Eleanor of Aquitaine: The Voyage West

Written by Mark Richard Beaulieu
Review by Steve Donoghue

Beaulieu’s meticulously detailed, hugely readable “Eleanor Code” series continues in its serialized fictional narrative of the life of Eleanor of Aquitaine with this latest volume, which finds the beautiful young Eleanor married to pious milksop King Louis of France when he decides to go on Crusade to liberate Edessa. Louis and Eleanor bring a vast force (most of which Louis will later squander) to the Outremer, and Eleanor is brought into contact with her charismatic uncle Raymond, ruler of the neighboring state of Antioch.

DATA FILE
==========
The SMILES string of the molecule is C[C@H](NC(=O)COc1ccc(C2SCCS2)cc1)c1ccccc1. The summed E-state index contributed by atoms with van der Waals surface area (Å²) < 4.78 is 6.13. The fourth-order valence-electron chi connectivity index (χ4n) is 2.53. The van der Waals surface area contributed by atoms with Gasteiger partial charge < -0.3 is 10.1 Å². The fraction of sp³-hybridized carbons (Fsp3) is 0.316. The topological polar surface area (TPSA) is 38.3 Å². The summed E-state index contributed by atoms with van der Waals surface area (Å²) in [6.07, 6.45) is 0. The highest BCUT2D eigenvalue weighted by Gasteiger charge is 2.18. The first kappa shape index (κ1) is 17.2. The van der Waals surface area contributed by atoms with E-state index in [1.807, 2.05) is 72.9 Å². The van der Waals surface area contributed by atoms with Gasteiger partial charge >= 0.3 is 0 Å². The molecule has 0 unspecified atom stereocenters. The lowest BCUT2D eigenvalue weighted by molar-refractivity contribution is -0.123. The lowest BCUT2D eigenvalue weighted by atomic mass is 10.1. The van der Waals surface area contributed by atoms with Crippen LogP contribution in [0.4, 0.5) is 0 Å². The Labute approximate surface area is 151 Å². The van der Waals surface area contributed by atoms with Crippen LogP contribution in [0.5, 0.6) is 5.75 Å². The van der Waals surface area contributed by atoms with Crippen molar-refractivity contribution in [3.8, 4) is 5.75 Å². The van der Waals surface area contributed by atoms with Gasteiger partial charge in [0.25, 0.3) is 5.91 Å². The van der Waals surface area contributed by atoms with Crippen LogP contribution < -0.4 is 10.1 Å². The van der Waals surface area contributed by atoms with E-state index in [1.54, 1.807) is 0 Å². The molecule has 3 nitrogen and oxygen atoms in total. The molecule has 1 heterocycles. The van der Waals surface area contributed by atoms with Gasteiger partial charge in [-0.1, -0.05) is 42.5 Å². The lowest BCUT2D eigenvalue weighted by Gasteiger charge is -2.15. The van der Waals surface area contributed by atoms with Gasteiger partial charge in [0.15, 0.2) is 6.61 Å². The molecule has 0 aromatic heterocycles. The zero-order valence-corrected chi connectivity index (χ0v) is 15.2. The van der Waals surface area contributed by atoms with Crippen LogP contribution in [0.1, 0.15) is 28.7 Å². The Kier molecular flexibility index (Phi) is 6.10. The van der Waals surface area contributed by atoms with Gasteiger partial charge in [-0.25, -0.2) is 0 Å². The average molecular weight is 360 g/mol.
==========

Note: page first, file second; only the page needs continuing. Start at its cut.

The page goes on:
The Crusade is disastrous for the French, and Beaulieu skillfully narrates both the hot chaos of the battlefield and the intricate political labyrinths that – then as now – characterize the clash of cultures and faiths in the region. The book’s cast of characters is extensive, and it’s the author’s great gift to bring all of them to life – although none more so than Eleanor herself, here no longer the naive girl of earlier volumes but rather a seasoned ruler, as sharp and decisive as her husband is wishy-washy. When at one point a fellow queen tells Eleanor “Men play chess, a game forbidden to women, but we run a game of castles, a far more difficult game,” Beaulieu’s readers will believe it. All three books (thus far) in this series are highly recommended